Olive Garden has expressed interest in the former O’Charley site but not yet agree

January 6 — Developer Naren Patel wants this to be clear. He did not make a deal to bring an olive garden to the site he owns at 1520 W. Walnut Ave, where the O’Charley restaurant and bar once stood.

“I don’t want to start rumors that Olive Garden is coming to Dalton,” he said. “It’s something I’ve been working on for 18 years. I’d like to put something in it. I don’t like it being empty. But we don’t have anything yet.”

Correspondence between a project management company representing Darden Restaurants, owner of Olive Garden, and officials in the town of Dalton shows that the company is at least interested in the site.

“We are considering the old ‘O’Charley site’ for a future olive garden,” wrote Sandi LeBlanc, representative of LD Reeves & Associates Inc. in South Chesterfield, Virginia.

LeBlanc declined to comment.

“Unfortunately, we don’t have much to share at the moment,” said Meagan Bernstein, spokesperson for Olive Garden. “As we continue to grow, our real estate teams are constantly on the lookout for locations across the country. However, we cannot confirm any specific plan until a project has received the necessary approvals.

City administrator Andrew Parker said the property already has the general commercial zoning needed to set up a restaurant.

In 2019, Patel and his son Anish Govan, CEO of the family-owned Five Star Hospitality and Development Group, asked the town to dezone 1.7 acres the family owned at 108 Kinnier Court, which is in the Dickson subdivision. Acres. and adjacent to the O’Charley site, from commercial to residential so that they could demolish the house on the site and turn the site into a parking lot with approximately 80 spaces for a possible olive garden at the O’Charley site.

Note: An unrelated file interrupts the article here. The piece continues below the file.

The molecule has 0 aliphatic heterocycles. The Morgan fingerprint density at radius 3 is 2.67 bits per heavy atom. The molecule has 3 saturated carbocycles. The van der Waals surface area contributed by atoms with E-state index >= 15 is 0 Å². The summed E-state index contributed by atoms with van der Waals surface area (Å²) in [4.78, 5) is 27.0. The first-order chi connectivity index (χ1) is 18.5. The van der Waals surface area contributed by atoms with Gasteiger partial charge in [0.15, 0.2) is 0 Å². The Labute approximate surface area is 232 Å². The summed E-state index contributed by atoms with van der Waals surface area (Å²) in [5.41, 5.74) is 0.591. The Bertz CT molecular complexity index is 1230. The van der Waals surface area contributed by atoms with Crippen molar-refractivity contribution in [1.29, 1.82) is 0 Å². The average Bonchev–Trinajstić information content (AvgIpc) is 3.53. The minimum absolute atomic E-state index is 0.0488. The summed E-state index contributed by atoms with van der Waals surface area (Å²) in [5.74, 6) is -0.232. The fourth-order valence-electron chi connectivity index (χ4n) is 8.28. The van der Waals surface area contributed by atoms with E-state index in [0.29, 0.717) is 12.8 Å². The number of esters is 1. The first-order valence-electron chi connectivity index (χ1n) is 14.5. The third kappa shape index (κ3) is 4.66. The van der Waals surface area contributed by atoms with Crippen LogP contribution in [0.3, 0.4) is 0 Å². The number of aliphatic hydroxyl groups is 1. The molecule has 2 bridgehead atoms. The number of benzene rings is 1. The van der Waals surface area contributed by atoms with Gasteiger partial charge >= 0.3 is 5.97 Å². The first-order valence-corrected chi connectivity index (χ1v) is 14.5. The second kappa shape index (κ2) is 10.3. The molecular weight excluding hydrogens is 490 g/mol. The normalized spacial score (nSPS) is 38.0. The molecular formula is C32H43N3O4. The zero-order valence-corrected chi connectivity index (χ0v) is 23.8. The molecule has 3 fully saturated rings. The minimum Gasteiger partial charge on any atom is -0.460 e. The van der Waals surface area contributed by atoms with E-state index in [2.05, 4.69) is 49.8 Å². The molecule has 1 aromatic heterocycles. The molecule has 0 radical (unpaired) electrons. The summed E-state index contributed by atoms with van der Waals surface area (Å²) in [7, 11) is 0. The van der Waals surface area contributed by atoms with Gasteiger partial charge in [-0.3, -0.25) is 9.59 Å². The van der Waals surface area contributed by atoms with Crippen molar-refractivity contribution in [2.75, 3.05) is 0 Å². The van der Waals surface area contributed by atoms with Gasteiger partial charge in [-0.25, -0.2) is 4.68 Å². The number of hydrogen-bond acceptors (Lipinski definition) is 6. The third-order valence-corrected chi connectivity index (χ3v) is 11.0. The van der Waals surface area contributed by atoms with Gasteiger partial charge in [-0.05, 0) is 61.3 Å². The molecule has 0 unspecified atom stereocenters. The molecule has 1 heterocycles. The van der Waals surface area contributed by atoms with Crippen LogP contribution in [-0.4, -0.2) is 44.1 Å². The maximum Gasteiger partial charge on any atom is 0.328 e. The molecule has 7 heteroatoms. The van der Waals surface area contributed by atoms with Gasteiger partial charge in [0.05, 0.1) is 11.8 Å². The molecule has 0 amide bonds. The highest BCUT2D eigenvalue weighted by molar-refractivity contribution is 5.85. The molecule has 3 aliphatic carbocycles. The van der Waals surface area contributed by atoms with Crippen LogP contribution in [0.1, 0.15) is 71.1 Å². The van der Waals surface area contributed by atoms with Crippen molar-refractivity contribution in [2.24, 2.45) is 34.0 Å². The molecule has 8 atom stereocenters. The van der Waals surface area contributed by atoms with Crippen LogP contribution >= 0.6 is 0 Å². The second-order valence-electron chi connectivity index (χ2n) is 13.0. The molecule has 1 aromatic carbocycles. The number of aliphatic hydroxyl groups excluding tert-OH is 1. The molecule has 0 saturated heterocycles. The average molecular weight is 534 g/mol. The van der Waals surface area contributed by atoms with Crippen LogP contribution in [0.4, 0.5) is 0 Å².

Patel said the O’Charley’s site has 80 parking spaces and Olive Garden wanted around 150 parking spaces.

The Dalton-Whitfield Planning Commission recommended not to change the zoning, citing its potential impact on the subdivision. City council tabled the motion at a meeting in December, and Patel withdrew the request before council could vote on it at its Jan.6, 2020 meeting.

Patel said the current plan is to use the commercial property he owns on Walnut Avenue adjacent to the O’Charley site for additional parking and not to enter the residential neighborhood.

“This is why the city and county (Whitfield) will be asking them (Darden) to submit a parking plan to demonstrate that the parking standards can be met in the proposed manner,” Parker said.

The parking plan will be reviewed by planning and zoning staff and the building office.

LeBlanc also requested more information on the city’s plans for the West Walnut Avenue corridor to see how that might influence Darden’s site choice.

Last week, city council imposed a 90-day moratorium on new developments in the economic development zone on the south side of West Walnut Avenue from I-75 to Dug Gap Road.

In December 2020, council members voted to create a Tax Allocation District (TAD) in this region that will provide tax incentives for developers to build or renovate properties in the area.

The city is planning a road that will connect Market Street to Dug Gap Road, which council members say should ease congestion on West Walnut Avenue and increase access to shops and restaurants on Market Street. The city is also planning to convert Market Street to a “streetscape” style, including wider sidewalks, on-street parking, and decorative benches and lighting, and relocating power, telephone and cable lines underground. The plan also calls for a similar streetscape on this stretch of West Walnut Avenue.

In October last year, Council members approved a contract with Goodwyn Mills Cawood of Atlanta to design the road that will link Market Street to Dug Gap Road.

Dalton City Communications Director Bruce Frazier said on Wednesday the city had not received a response to its request for “detailed information on their parking plans. We are still awaiting their response to determine what is happening. they think in terms of parking across the various plots they own will be permitted under the unified zoning plan. ”

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